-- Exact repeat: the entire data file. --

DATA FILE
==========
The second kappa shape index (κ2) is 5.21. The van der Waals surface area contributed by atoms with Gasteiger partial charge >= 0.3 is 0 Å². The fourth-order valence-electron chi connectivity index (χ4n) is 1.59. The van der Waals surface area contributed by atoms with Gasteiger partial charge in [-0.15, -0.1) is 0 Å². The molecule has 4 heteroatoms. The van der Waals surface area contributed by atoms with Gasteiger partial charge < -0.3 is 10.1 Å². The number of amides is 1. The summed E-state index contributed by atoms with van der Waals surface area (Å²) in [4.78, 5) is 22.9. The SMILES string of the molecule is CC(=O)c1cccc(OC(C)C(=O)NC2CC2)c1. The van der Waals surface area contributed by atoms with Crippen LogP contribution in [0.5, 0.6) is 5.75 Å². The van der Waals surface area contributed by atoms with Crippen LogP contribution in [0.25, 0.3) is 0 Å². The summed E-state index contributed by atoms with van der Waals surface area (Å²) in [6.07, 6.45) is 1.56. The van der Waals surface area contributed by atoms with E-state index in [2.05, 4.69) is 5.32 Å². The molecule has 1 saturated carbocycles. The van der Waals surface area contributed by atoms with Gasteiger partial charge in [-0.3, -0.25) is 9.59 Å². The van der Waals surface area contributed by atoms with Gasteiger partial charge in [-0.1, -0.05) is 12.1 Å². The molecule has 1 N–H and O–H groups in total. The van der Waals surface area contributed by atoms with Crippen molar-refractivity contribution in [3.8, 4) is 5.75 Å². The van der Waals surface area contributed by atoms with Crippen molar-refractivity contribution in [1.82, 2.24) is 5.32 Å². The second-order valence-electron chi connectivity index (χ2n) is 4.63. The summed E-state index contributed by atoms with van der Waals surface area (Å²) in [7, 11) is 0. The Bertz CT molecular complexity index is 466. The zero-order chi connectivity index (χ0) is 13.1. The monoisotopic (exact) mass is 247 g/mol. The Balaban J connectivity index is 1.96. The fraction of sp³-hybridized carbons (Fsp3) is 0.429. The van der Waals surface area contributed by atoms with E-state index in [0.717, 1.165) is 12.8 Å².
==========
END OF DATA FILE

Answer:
The second kappa shape index (κ2) is 5.21. The van der Waals surface area contributed by atoms with Gasteiger partial charge >= 0.3 is 0 Å². The fourth-order valence-electron chi connectivity index (χ4n) is 1.59. The van der Waals surface area contributed by atoms with Gasteiger partial charge in [-0.15, -0.1) is 0 Å². The molecule has 4 heteroatoms. The van der Waals surface area contributed by atoms with Gasteiger partial charge < -0.3 is 10.1 Å². The number of amides is 1. The summed E-state index contributed by atoms with van der Waals surface area (Å²) in [4.78, 5) is 22.9. The SMILES string of the molecule is CC(=O)c1cccc(OC(C)C(=O)NC2CC2)c1. The van der Waals surface area contributed by atoms with Crippen LogP contribution in [0.5, 0.6) is 5.75 Å². The van der Waals surface area contributed by atoms with Crippen LogP contribution in [0.25, 0.3) is 0 Å². The summed E-state index contributed by atoms with van der Waals surface area (Å²) in [6.07, 6.45) is 1.56. The van der Waals surface area contributed by atoms with E-state index in [2.05, 4.69) is 5.32 Å². The molecule has 1 saturated carbocycles. The van der Waals surface area contributed by atoms with Gasteiger partial charge in [-0.3, -0.25) is 9.59 Å². The van der Waals surface area contributed by atoms with Gasteiger partial charge in [-0.1, -0.05) is 12.1 Å². The molecule has 1 N–H and O–H groups in total. The van der Waals surface area contributed by atoms with Crippen molar-refractivity contribution in [3.8, 4) is 5.75 Å². The van der Waals surface area contributed by atoms with Crippen molar-refractivity contribution in [1.82, 2.24) is 5.32 Å². The second-order valence-electron chi connectivity index (χ2n) is 4.63. The summed E-state index contributed by atoms with van der Waals surface area (Å²) in [7, 11) is 0. The Bertz CT molecular complexity index is 466. The zero-order chi connectivity index (χ0) is 13.1. The monoisotopic (exact) mass is 247 g/mol. The Balaban J connectivity index is 1.96. The fraction of sp³-hybridized carbons (Fsp3) is 0.429. The van der Waals surface area contributed by atoms with E-state index in [0.717, 1.165) is 12.8 Å².